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  • Amy Bailey

Adding Mindfulness to Events

Have you ever considered adding a wellness component to your events? I recently attended the IMEX show in Las Vegas, and they did a great job adding wellness in the form of education sessions and a Well Lounge. The Well Lounge was a technology-free place where attendees could participate in a strengthen-your-day meditation with Holly Duckworth of Leadership Solutions or just relax.


Mindfulness is about being aware of the present moment. We have become so accustomed to multitasking that we need to pause and focus on the present moment without judgment. This leads to kindness, compassion, and acceptance.

Many of us are used to running around like chickens with our heads cut off, or worse, in a state of autopilot where were are not even aware of our surroundings.

Mindfulness allows you to pause, check in with yourself, and become more aware of what's happening in the present moment.


But what does this have to do with events? Studies show that events with a wellness component have a higher satisfaction rating from attendees. You can incorporate these innovative approaches to bring wellness to your events that will benefit planners and participants.

Events can be stressful. During the pandemic, people went out less, and as we have transitioned to a "new normal," attending events can cause anxiety in attendees. Mindfulness can help to increase the focus and concentration of event attendees and, at the same time, reduce stress, all of which can lead to a better event.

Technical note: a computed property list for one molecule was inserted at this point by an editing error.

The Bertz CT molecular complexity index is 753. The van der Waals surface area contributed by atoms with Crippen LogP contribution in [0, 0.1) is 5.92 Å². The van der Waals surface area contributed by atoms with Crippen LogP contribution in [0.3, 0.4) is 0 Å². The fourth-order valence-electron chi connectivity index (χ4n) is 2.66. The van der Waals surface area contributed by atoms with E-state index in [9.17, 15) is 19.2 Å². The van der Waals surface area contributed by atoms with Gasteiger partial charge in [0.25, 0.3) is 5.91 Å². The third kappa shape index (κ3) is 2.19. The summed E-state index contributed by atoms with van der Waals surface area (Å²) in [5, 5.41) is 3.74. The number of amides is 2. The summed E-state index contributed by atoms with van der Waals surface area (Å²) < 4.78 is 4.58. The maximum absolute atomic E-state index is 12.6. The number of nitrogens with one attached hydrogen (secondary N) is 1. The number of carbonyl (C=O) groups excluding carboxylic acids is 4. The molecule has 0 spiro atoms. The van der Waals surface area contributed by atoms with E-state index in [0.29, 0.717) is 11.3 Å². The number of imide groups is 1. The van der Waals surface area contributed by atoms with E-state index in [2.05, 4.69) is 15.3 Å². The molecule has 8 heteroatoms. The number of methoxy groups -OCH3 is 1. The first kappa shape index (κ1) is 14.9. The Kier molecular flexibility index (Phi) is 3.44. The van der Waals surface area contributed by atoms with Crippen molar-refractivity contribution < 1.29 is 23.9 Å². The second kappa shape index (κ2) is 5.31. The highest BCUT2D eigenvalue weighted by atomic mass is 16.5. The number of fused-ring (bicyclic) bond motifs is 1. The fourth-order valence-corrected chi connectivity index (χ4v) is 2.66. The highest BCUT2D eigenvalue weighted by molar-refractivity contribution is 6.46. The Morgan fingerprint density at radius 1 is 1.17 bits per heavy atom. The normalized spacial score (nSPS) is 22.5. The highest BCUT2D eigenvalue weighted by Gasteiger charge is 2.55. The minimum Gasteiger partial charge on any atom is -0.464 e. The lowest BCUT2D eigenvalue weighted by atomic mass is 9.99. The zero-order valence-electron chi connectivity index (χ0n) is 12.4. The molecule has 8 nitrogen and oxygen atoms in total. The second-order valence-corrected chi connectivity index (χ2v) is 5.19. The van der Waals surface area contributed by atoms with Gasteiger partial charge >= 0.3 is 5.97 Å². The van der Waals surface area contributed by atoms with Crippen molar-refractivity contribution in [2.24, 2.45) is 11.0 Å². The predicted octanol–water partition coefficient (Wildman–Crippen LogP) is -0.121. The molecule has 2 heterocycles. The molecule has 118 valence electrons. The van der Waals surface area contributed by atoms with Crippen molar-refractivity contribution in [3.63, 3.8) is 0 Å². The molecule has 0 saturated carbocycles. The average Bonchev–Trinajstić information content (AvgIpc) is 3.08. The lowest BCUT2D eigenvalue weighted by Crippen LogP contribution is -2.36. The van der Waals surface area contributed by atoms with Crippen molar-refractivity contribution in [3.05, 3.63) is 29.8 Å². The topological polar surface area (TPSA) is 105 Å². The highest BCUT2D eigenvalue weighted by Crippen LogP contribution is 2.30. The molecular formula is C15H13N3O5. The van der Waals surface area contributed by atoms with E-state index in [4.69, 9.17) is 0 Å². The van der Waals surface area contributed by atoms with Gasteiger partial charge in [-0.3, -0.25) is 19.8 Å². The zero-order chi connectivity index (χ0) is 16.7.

Shannon Bahrke Happe is a three-time Olympian, keynote speaker, and mindfulness coach. She first became interested in mindfulness when she needed to "get in the zone" for her mogul races. Today she realizes it works to help reduce stress at events and allows people to feel at ease.


Since we know mindfulness can reduce stress and improve focus, it makes sense we would want to incorporate this at events. Here are some ideas on how to integrate mindfulness at events.

  1. Create a technology-free mindfulness room or area where people can go to relax.

  2. Offer chair massages during breaks.

  3. Start each session with a mindfulness practice. You could lead a one-minute breathing exercise or a longer visualization exercise.

  4. Hire a speaker on wellness. You can look on a site like Premier Speakers for mindfulness speakers or find Holly on her website. Shannon recently guided the Alliance of Channel Women in a multi-part mindfulness practice.

  5. Offer a morning or afternoon yoga session.

  6. Add live plants to dining tables to bring the outdoors inside. Or better yet - weather permitting - serve meals and breaks outside.


Where are you in your wellness journey? Have you been interested in mindfulness but not sure where to start? You may want to start on the Insight Timer App. There is a great variety to choose from, and Holly has a session called "Mindful Meditation - Awareness of Breath." Breathing exercises are always a great place to start.

I encourage you to look at ways to add mindfulness elements to your events. Your attendees will thank you - and you will benefit too! If you are looking for unusually unusual approaches to your next event, reach out to or call us at (714) 844-1034.

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